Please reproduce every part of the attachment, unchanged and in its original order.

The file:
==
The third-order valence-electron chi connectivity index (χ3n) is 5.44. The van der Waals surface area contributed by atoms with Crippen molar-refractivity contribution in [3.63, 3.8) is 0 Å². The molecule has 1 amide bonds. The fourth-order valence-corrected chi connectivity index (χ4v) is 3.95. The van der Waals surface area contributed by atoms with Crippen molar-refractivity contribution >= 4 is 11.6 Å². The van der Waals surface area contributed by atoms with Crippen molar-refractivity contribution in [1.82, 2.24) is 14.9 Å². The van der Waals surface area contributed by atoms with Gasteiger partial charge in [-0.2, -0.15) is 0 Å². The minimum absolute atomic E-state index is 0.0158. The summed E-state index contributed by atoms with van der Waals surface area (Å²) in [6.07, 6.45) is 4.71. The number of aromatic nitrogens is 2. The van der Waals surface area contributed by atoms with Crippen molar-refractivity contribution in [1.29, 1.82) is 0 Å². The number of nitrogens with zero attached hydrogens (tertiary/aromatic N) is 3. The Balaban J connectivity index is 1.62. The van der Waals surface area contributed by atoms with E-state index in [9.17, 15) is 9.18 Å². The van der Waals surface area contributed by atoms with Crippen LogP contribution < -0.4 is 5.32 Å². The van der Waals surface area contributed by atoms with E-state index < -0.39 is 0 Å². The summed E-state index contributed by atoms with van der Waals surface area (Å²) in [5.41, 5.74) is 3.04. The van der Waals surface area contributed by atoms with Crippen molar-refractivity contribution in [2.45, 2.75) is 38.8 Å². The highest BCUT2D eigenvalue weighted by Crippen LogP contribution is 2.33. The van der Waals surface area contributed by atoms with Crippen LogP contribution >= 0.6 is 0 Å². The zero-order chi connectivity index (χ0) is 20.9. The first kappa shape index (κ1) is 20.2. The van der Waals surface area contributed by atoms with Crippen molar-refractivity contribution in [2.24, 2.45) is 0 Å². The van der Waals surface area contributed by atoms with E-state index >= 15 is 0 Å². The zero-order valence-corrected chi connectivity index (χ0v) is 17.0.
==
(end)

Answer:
The third-order valence-electron chi connectivity index (χ3n) is 5.44. The van der Waals surface area contributed by atoms with Crippen molar-refractivity contribution in [3.63, 3.8) is 0 Å². The molecule has 1 amide bonds. The fourth-order valence-corrected chi connectivity index (χ4v) is 3.95. The van der Waals surface area contributed by atoms with Crippen molar-refractivity contribution >= 4 is 11.6 Å². The van der Waals surface area contributed by atoms with Crippen molar-refractivity contribution in [1.82, 2.24) is 14.9 Å². The van der Waals surface area contributed by atoms with Gasteiger partial charge in [-0.2, -0.15) is 0 Å². The minimum absolute atomic E-state index is 0.0158. The summed E-state index contributed by atoms with van der Waals surface area (Å²) in [6.07, 6.45) is 4.71. The number of aromatic nitrogens is 2. The van der Waals surface area contributed by atoms with Crippen molar-refractivity contribution in [1.29, 1.82) is 0 Å². The number of nitrogens with zero attached hydrogens (tertiary/aromatic N) is 3. The Balaban J connectivity index is 1.62. The van der Waals surface area contributed by atoms with E-state index in [9.17, 15) is 9.18 Å². The van der Waals surface area contributed by atoms with Crippen LogP contribution < -0.4 is 5.32 Å². The van der Waals surface area contributed by atoms with E-state index < -0.39 is 0 Å². The summed E-state index contributed by atoms with van der Waals surface area (Å²) in [5.41, 5.74) is 3.04. The van der Waals surface area contributed by atoms with Crippen molar-refractivity contribution in [2.45, 2.75) is 38.8 Å². The highest BCUT2D eigenvalue weighted by Crippen LogP contribution is 2.33. The van der Waals surface area contributed by atoms with Crippen LogP contribution >= 0.6 is 0 Å². The zero-order chi connectivity index (χ0) is 20.9. The first kappa shape index (κ1) is 20.2. The van der Waals surface area contributed by atoms with Crippen molar-refractivity contribution in [2.24, 2.45) is 0 Å². The van der Waals surface area contributed by atoms with E-state index >= 15 is 0 Å². The zero-order valence-corrected chi connectivity index (χ0v) is 17.0.